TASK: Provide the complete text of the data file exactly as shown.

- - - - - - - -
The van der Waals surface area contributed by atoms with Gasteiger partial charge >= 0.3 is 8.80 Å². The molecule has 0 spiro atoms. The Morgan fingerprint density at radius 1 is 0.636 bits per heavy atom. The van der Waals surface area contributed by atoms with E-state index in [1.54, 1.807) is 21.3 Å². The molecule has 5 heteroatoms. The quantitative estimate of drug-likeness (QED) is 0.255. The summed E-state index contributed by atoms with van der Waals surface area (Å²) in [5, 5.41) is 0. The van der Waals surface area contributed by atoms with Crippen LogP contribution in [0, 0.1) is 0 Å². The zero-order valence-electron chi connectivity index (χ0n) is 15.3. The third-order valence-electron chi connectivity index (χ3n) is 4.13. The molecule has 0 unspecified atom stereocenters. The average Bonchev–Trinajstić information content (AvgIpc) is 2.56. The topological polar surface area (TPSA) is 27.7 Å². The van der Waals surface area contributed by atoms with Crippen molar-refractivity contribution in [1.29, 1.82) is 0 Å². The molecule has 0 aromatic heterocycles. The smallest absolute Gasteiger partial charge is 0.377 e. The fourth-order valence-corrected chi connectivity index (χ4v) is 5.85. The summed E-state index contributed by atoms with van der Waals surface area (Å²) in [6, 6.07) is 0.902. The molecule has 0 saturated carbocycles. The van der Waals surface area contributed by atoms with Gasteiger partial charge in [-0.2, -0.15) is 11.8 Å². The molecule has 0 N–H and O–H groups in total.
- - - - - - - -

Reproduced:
The van der Waals surface area contributed by atoms with Gasteiger partial charge >= 0.3 is 8.80 Å². The molecule has 0 spiro atoms. The Morgan fingerprint density at radius 1 is 0.636 bits per heavy atom. The van der Waals surface area contributed by atoms with E-state index in [1.54, 1.807) is 21.3 Å². The molecule has 5 heteroatoms. The quantitative estimate of drug-likeness (QED) is 0.255. The summed E-state index contributed by atoms with van der Waals surface area (Å²) in [5, 5.41) is 0. The van der Waals surface area contributed by atoms with Crippen LogP contribution in [0, 0.1) is 0 Å². The zero-order valence-electron chi connectivity index (χ0n) is 15.3. The third-order valence-electron chi connectivity index (χ3n) is 4.13. The molecule has 0 unspecified atom stereocenters. The average Bonchev–Trinajstić information content (AvgIpc) is 2.56. The topological polar surface area (TPSA) is 27.7 Å². The van der Waals surface area contributed by atoms with Crippen molar-refractivity contribution in [1.29, 1.82) is 0 Å². The molecule has 0 aromatic heterocycles. The smallest absolute Gasteiger partial charge is 0.377 e. The fourth-order valence-corrected chi connectivity index (χ4v) is 5.85. The summed E-state index contributed by atoms with van der Waals surface area (Å²) in [6, 6.07) is 0.902. The molecule has 0 saturated carbocycles. The van der Waals surface area contributed by atoms with Gasteiger partial charge in [-0.2, -0.15) is 11.8 Å². The molecule has 0 N–H and O–H groups in total.